Views about models of advanced consent
All but two of the residents stated that they would be happy to be consented just once to a 12 month study and it was not necessary to keep checking throughout the year to see if they still wanted to be involved “once in the beginning, I think that would be sufficient” (Interview, Resident 9). However, residents wanted to ensure that they could withdraw during the study “I think um, there should be um, an escape route if you like” (Interview, Resident 12). Other respondents suggested that their doctor should check every few months to ensure that they were well enough to participate in the study. In this respect, they wanted to be checked for eligibility rather than for consent.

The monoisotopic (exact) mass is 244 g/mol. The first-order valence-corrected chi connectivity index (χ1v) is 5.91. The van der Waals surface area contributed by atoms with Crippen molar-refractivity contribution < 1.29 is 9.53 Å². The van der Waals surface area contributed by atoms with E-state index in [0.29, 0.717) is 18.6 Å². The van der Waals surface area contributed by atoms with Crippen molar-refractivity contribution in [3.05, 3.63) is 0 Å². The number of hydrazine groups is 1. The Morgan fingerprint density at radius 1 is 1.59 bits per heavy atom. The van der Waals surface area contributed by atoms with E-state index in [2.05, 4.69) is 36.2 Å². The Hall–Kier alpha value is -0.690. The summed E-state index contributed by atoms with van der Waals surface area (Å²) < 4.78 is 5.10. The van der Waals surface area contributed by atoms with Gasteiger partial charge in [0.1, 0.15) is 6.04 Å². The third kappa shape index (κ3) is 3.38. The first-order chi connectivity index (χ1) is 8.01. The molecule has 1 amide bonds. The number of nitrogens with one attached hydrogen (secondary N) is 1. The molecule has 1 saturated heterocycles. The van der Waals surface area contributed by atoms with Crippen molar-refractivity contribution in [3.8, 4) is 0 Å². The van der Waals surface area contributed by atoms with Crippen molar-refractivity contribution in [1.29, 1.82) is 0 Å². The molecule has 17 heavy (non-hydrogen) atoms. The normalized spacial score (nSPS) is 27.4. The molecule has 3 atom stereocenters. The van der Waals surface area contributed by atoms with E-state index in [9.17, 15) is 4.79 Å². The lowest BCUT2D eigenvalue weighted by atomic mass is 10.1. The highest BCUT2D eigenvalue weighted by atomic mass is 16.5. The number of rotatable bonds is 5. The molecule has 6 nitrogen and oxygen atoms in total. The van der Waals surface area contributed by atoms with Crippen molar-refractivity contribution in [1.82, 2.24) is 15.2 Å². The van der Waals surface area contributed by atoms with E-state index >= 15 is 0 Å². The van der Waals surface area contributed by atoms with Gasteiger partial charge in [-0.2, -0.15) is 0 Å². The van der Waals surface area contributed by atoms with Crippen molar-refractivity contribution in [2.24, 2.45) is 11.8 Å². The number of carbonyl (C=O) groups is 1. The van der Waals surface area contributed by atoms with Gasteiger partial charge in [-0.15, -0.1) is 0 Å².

None of the 14 relatives we interviewed expressed any major concerns about obtaining advanced consent for a study lasting 12 months. Generally they understood why obtaining advanced consent was required, although two relatives commented that 12 months can be an important time span, with residents’ health deteriorating considerably in this time. Relatives’ opinions on whether the research team needed to re-consent during the 12 months were divided. Three relatives felt that consent needed to be checked at regular intervals (typically every 3–6 months), although none of these relatives felt that this re-consent needed to be established in writing. Four relatives felt that it was not necessary to re-consent but that the care home staff should continue to remind relatives informally that the resident was still enrolled in the study “well, if you’ve given consent, it might be nice to be reminded of it, you know” (Interview, Relative 13). Seven relatives stated that re-consenting during a 12-month study was not required, as long as it was made clear that residents and relatives had the right to withdraw from the study.